How to Save Your Skin by Reducing Your Sugar Consumption
For those who have
food allergies, know someone with them and/or don't want to give out candy this
year: paint a pumpkin teal, and put it on your doorstep this
Halloween. Why? The Teal Pumpkin Project is a public awareness
campaign designed by FoodAllergy.org to
raise awareness of food allergies by providing non-food treats for
Halloween time is
here, and in addition to fun costumes and scary movies, it means lots and lots
of candy! While there's nothing wrong with getting in the holiday spirit and
indulging in a few sweet treats, lots of excess sugar can be a real terror on
your skin. So, before you reach for a handful of candy corn or another mini
candy bar, take a look at some of the facts on sugar and how you can keep your
Halloween sweet but acne free.
can sugar affect the skin?
In large quantities, sugar can damage your
skin in two primary ways -inflammation
and eventually, glycation. Inflammation leaves your skin feeling
swollen, looking red, and prone to new acne breakouts. This condition shrinks
your pores (due to swelling) and makes your skin generally more sensitive to
irritants, and these are both things that can spur on a breakout.
Additionally, when sugar is digested, its
molecules attach themselves to the collagen and elastin molecules in your skin.
When this process, known as glycation, occurs, your skin's cells become stiff
and malformed - and this leads not only to an increased risk of breakouts but also
poor skin health in general, including wrinkles and loss of skin elasticity.
Here are some of our general tips on sugar
to check labels: When purchasing candy for the
holidays, always take a look at the label before you buy. Most candy
includes GMO's and has high sugar content. We get it - you look
forward to those peanut butter cups and candy bars all year
long. So if you have to indulge, atleast check the sugar
content (which may sway your decision!).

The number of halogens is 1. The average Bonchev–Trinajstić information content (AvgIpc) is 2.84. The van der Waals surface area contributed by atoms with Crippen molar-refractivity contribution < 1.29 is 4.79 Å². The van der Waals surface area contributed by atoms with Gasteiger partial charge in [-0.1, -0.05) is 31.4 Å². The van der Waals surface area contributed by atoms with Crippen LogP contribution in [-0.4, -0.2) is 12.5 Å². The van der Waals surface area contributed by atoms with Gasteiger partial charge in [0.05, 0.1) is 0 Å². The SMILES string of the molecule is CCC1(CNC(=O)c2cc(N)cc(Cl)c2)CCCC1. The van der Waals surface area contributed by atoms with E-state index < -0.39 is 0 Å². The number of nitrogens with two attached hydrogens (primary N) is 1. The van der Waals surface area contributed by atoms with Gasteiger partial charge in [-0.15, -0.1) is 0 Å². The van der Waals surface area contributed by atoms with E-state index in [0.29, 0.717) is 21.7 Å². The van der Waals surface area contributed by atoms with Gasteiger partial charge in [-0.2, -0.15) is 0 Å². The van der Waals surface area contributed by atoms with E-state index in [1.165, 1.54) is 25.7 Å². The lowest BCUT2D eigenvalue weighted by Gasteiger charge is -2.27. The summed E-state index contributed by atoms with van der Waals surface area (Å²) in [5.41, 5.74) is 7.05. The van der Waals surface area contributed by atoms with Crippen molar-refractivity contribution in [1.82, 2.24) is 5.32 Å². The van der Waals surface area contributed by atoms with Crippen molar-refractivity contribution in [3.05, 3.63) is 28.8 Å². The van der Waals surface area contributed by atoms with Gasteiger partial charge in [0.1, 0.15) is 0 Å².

good substitutes: Visit a local organic market
to search for candy that is lower in sugar content, and have an associate
help you to choose something without scary ingredients. If you can't
pronounce an ingredient, most likely, it's not good for you. If
you're thinking, well,
maybe I'll just find a sugar-free candy...think again.
The sugar in these treats has to be replaced with something, and most of
the time it's replaced with artificial sweeteners, which are in general no
good for your body.
your sugar limits: Many different organizations
have established recommendations for how much sugar a person should have
each day, and while these figures have some variation, they are generally
around the same amount. Most experts recommend no more than 37.5 grams per
day for men and 25 grams per day for women. And for kids, depending
on their age, this number is even lower at between 12-16 grams.
be fooled by fruit: While fruit might seem like a
healthy alternative to all the processed treats of the season, too
much of a good thing can still be dangerous. Naturally
occurring glucose, like that found in fruit, should still be factored into
your daily intake amount. While fruit is an important part of a healthy
diet, limit yourself to 3, ½ cup servings each day.
It's true that too much sugar can cause damage
to your skin and overall health, but if you keep your sweet tooth in check most
of the year and only splurge on special occasions like Halloween, you're doing
ok. Don't let your fear of sugar spook you out of enjoying life!
Have a fun and safe Halloween...
With a promise of clear skin,